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2018 MWC Notebook: May 20

05/20/2018, 3:00am EDT

U.S. goes for bronze against Canada at 9:45 a.m. ET; Chelios inducted into IIHF Hall of Fame

The 2018 U.S. Men's National Team is in Denmark for the 2018 International Ice Hockey Federation Men's World Championship, which runs through May 20 in both Copenhagen and Herning, Denmark.

Check back for daily updates on Team USA. For archived entries, scroll to the tabs below.

May 20

Day 22

The U.S. Men's National Team meets Canada tonight in the bronze medal game of the 2018 IIHF Men's World Championship here in Copenhagen, Denmark. Puck drop is set for 3:45 p.m. local time (9:45 a.m. ET) at the Royal Arena and will be televised live in the U.S. exclusively on NHL Network.

The United States is 4-4 in eight previous bronze medal games in the IIHF Men's World Championship. The IIHF has used various formats over its history, including round robin, double round robin and round-robin medal play among the most common. All-time, the United States has claimed seven bronze medals in the world championship. Of those six, two have come by virtue of the medal being determined by standings.

After its semifinal loss yesterday, the IIHF announced Patrick Kane (Buffalo, N.Y.), Cam Atkinson (Riverside, Conn.) and Keith Kinkaid (Farmingville, N.Y.) were named the top 3 U.S. players of the tournament. In nine games, Kane has registered a U.S. single tournament record 19 points and 11 assists while earning Player of the Game honors three times. Atkinson, who scored both shootout goals in the 5-4 win over Canada on May 4 as well as the overtime winner versus Latvia on May 10, ranks second on Team USA in both points (11) and goals (7). Kinkaid, Team USA's starting netminder in eight of its nine games, holds a 6-2 record that includes his 40 save performance against Canada as well as back-to-back shutouts (4-0 vs. Denmark, 3-0 vs. Germany).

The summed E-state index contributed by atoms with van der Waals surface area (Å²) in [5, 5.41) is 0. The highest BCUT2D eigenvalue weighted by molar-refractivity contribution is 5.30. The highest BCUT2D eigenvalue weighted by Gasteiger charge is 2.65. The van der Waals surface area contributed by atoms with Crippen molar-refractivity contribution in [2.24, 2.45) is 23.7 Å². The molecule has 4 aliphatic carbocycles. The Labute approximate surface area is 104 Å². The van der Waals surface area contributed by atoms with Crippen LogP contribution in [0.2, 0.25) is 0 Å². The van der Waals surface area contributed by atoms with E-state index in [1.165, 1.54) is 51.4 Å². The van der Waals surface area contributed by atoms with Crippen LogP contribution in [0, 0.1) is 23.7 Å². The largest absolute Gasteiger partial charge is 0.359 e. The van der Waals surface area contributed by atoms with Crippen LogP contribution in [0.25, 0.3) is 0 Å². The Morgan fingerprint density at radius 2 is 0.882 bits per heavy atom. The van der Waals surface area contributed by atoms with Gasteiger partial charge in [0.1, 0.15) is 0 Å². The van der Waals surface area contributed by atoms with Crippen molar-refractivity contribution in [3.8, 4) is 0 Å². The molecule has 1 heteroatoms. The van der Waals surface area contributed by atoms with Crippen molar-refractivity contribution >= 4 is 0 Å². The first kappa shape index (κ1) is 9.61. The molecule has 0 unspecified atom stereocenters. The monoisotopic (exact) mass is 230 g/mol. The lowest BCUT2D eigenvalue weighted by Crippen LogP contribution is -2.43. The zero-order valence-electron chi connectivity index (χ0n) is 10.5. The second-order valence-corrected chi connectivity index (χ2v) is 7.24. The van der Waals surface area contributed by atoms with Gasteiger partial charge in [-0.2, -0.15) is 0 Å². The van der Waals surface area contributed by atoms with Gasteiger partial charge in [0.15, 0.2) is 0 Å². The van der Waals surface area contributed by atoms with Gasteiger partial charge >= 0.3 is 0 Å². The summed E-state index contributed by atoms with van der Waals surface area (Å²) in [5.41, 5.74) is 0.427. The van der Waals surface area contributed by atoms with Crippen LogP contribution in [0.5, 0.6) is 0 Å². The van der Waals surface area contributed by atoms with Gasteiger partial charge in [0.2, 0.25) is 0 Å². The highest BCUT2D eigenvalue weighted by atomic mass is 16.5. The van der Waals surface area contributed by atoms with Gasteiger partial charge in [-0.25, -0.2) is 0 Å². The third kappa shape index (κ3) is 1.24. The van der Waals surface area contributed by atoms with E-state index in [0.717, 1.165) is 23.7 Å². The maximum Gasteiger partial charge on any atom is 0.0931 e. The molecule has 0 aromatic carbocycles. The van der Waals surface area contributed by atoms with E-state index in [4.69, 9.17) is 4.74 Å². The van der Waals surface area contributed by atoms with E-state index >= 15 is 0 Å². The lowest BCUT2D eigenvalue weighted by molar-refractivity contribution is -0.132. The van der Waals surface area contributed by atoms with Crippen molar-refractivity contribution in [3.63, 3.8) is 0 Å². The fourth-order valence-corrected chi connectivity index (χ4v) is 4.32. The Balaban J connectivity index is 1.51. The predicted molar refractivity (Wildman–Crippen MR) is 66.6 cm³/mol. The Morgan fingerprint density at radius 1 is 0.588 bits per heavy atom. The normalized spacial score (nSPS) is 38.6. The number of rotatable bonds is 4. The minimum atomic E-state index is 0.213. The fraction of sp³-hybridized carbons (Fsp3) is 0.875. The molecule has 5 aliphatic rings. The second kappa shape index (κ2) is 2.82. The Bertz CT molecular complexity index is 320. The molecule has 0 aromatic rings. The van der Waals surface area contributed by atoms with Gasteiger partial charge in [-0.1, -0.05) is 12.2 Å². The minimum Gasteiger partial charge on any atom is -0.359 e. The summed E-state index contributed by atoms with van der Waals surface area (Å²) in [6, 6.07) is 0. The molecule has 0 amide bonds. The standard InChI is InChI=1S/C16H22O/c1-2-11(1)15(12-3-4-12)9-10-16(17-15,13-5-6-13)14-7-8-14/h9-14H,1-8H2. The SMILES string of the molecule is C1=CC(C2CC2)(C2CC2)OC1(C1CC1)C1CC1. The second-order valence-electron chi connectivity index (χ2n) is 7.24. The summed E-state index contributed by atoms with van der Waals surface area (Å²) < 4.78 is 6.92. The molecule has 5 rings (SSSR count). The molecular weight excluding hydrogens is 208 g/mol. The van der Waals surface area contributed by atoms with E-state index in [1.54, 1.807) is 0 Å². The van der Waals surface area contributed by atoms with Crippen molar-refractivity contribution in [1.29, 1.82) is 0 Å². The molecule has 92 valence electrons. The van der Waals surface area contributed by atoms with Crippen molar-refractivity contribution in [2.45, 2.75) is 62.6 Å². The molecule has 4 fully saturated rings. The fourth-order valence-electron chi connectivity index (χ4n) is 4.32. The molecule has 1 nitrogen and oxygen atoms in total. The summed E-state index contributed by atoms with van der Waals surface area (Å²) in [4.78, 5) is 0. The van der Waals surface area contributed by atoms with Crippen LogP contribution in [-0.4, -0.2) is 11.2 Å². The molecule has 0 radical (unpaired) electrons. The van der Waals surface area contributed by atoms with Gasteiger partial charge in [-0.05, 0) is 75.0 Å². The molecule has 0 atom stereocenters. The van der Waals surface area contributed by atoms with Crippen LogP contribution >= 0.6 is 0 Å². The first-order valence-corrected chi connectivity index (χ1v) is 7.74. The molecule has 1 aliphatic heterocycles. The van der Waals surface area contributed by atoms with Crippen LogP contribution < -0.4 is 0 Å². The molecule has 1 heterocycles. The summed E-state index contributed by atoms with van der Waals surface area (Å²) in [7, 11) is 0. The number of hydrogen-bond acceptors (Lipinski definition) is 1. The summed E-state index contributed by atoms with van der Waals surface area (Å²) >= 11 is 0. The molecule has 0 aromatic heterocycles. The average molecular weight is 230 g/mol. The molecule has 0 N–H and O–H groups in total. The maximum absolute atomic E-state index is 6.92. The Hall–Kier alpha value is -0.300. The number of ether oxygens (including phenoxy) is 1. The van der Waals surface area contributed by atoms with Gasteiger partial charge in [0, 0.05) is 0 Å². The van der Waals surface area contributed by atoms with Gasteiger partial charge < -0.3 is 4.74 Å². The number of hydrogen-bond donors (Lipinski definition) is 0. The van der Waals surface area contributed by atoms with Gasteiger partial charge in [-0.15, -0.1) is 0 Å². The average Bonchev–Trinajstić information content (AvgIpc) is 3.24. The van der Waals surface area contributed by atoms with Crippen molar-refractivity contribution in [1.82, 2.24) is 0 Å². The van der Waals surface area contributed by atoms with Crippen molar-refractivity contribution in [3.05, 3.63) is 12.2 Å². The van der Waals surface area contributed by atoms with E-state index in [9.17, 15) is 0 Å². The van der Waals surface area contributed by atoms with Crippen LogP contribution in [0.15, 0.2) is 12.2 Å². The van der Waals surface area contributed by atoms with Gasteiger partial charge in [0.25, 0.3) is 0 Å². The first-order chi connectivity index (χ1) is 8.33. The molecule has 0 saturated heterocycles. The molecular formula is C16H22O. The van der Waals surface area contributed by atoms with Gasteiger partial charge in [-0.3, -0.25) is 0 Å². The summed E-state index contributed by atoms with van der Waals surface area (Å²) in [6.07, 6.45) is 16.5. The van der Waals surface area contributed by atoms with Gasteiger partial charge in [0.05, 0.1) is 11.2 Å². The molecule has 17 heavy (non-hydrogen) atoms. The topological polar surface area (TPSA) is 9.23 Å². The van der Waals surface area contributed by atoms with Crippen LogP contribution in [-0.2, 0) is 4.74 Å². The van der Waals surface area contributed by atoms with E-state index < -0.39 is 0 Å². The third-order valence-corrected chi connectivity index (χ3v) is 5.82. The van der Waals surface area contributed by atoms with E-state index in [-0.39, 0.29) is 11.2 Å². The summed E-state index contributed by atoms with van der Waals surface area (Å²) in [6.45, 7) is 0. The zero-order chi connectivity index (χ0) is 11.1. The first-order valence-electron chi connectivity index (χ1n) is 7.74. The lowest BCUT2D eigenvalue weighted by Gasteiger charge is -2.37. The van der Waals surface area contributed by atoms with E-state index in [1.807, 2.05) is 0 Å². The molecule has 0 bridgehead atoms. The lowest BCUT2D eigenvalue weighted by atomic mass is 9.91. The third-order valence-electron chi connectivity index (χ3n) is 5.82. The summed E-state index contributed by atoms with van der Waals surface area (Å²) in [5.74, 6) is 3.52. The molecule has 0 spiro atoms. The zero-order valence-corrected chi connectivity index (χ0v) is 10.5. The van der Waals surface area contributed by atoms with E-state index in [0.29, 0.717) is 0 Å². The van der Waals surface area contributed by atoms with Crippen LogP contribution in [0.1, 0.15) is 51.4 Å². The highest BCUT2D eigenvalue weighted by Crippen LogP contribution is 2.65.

Six members of Team USA have skated or coached in an IIHF Men's World Championship bronze medal game. Among them are five skaters, including Nick Bonino (2015 bronze), Keith Kinkaid (2016 fourth), Dylan Larkin
(2015 bronze; 2016 fourth), Anders Lee (2015 bronze) and Connor Murphy (2015 bronze; 2016 fourth), as well as assistant coach Dan Bylsma (2015 bronze).
    Additionally seven members of Team USA are previous IIHF bronze medal winners, including Alex DeBrincat (2016 WJC), Quinn Hughes (2018 WJC), Patrick Kane (2007 WJC), Chris Kreider (2011 WJC), Charlie McAvoy (2016 WJC), Sonny Milano (2016 WJC) and Colin White (2016 WJC).

Since 2010, a number of players skating in today's game have experienced memorable medal games between the United States and Canada. In the 2010 IIHF World Junior Championship gold medal game, Chris